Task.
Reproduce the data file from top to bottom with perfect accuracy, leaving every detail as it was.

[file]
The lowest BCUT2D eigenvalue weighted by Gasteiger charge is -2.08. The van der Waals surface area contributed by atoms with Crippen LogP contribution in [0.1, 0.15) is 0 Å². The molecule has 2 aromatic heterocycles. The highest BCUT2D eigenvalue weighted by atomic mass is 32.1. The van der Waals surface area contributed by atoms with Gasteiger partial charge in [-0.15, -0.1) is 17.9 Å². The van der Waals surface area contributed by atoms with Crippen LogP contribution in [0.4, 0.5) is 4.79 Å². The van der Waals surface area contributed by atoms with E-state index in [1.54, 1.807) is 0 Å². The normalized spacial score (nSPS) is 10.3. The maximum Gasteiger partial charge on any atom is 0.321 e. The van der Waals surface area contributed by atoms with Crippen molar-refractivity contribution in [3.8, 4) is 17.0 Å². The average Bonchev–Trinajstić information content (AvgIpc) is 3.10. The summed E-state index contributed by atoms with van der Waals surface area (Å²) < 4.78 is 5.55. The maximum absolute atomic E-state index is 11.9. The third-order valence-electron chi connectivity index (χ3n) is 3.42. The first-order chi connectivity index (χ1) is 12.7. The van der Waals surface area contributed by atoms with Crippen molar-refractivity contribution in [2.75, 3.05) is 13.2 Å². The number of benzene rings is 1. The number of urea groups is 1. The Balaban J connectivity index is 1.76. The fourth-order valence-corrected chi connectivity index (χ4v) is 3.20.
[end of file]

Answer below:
The lowest BCUT2D eigenvalue weighted by Gasteiger charge is -2.08. The van der Waals surface area contributed by atoms with Crippen LogP contribution in [0.1, 0.15) is 0 Å². The molecule has 2 aromatic heterocycles. The highest BCUT2D eigenvalue weighted by atomic mass is 32.1. The van der Waals surface area contributed by atoms with Gasteiger partial charge in [-0.15, -0.1) is 17.9 Å². The van der Waals surface area contributed by atoms with Crippen LogP contribution in [0.4, 0.5) is 4.79 Å². The van der Waals surface area contributed by atoms with E-state index in [1.54, 1.807) is 0 Å². The normalized spacial score (nSPS) is 10.3. The maximum Gasteiger partial charge on any atom is 0.321 e. The van der Waals surface area contributed by atoms with Crippen molar-refractivity contribution in [3.8, 4) is 17.0 Å². The average Bonchev–Trinajstić information content (AvgIpc) is 3.10. The summed E-state index contributed by atoms with van der Waals surface area (Å²) < 4.78 is 5.55. The maximum absolute atomic E-state index is 11.9. The third-order valence-electron chi connectivity index (χ3n) is 3.42. The first-order chi connectivity index (χ1) is 12.7. The van der Waals surface area contributed by atoms with Crippen molar-refractivity contribution in [2.75, 3.05) is 13.2 Å². The number of benzene rings is 1. The number of urea groups is 1. The Balaban J connectivity index is 1.76. The fourth-order valence-corrected chi connectivity index (χ4v) is 3.20.